Tuesday, March 8, 2011

The Work of the Law in Spurgeon’s Conversion: The Sword of Fire

"Then I remembered that, even if I kept the law perfectly, and kept it for ten, twenty, or thirty years, without a fault, yet if, at the end of that time, I should break it, I must suffer its dread penalty. Those words spoken by the Lord to the prophet Ezekiel came to my mind: "If he trust to his own righteousness, and commit iniquity, all his righteousnesses shall not be remembered; but for his iniquity that he hath committed, he shall die for it." So I saw that I was, indeed, "kept under the law, shut up." I had hoped to escape this way, or that way, or some other way. Was I not "christened" when I was a child? Had I not been taken to a place of worship? Had I not been brought up to say my prayers regularly? Had I not been an honest, upright, moral youth? Was all this nothing? "Nothing," said the law, as it drew its sword of fire: "Cursed is every one that continueth not in all things which are written in the book of the law to do them." So there was no rest for my spirit, nay, not even for a moment. What was I to do? I was in the hands of one who showed no mercy what­ever, for Moses never said, "Mercy." The law has nothing to do with mercy. That comes from another mouth, and under another dispensa­tion. But before faith came, I was "kept under the law, shut up unto the faith which should afterwards be revealed."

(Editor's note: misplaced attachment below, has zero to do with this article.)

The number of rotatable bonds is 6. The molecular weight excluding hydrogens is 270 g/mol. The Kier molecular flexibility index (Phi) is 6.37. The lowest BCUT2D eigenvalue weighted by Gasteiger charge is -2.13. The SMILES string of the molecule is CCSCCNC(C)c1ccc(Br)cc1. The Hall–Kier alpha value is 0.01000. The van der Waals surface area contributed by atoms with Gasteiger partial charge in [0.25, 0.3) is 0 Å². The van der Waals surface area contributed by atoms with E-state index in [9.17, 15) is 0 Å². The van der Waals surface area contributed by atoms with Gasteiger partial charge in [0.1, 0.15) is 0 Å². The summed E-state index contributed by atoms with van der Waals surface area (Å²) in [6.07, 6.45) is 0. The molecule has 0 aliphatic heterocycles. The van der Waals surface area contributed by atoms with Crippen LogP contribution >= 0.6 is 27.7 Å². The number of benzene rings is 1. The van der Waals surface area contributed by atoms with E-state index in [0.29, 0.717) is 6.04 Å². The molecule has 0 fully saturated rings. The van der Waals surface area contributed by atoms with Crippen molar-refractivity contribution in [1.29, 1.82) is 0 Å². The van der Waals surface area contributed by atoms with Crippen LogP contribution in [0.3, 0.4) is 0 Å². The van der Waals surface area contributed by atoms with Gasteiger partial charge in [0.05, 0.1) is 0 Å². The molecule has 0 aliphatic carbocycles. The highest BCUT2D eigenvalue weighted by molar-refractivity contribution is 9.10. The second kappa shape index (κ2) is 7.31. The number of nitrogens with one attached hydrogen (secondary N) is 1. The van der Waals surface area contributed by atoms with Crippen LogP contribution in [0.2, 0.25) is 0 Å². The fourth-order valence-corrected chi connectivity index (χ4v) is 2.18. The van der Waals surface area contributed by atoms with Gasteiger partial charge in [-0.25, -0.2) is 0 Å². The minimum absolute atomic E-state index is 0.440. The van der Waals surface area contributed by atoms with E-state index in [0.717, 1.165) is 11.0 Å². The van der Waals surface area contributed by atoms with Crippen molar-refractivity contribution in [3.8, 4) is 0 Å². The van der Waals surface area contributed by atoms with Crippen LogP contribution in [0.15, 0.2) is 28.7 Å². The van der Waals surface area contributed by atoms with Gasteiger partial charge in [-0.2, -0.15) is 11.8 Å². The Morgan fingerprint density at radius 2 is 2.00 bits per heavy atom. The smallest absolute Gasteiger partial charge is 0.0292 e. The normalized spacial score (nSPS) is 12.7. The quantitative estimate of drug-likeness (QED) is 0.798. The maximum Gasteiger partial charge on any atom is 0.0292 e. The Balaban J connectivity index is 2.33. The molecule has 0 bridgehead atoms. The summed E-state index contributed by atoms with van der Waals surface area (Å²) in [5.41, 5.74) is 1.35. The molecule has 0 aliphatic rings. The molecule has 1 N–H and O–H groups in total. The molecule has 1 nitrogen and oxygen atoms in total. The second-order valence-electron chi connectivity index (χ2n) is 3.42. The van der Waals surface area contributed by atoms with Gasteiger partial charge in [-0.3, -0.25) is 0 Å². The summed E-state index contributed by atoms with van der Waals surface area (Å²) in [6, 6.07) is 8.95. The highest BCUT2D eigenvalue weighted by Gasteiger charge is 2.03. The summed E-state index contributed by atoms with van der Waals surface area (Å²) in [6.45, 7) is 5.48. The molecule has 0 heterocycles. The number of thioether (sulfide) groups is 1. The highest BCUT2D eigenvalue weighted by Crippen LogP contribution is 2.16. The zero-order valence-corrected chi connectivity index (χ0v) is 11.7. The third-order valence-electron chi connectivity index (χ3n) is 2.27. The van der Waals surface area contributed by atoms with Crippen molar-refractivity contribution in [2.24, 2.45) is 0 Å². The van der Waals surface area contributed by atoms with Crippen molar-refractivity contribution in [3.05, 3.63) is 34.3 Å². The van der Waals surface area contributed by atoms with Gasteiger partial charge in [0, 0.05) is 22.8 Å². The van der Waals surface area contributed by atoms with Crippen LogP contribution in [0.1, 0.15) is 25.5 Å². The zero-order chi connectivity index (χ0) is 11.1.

From Charles Haddon Spurgeon Autobiography: The Early Years 1834-1860 Volume 1 By Charles Spurgeon / Banner Of Truth

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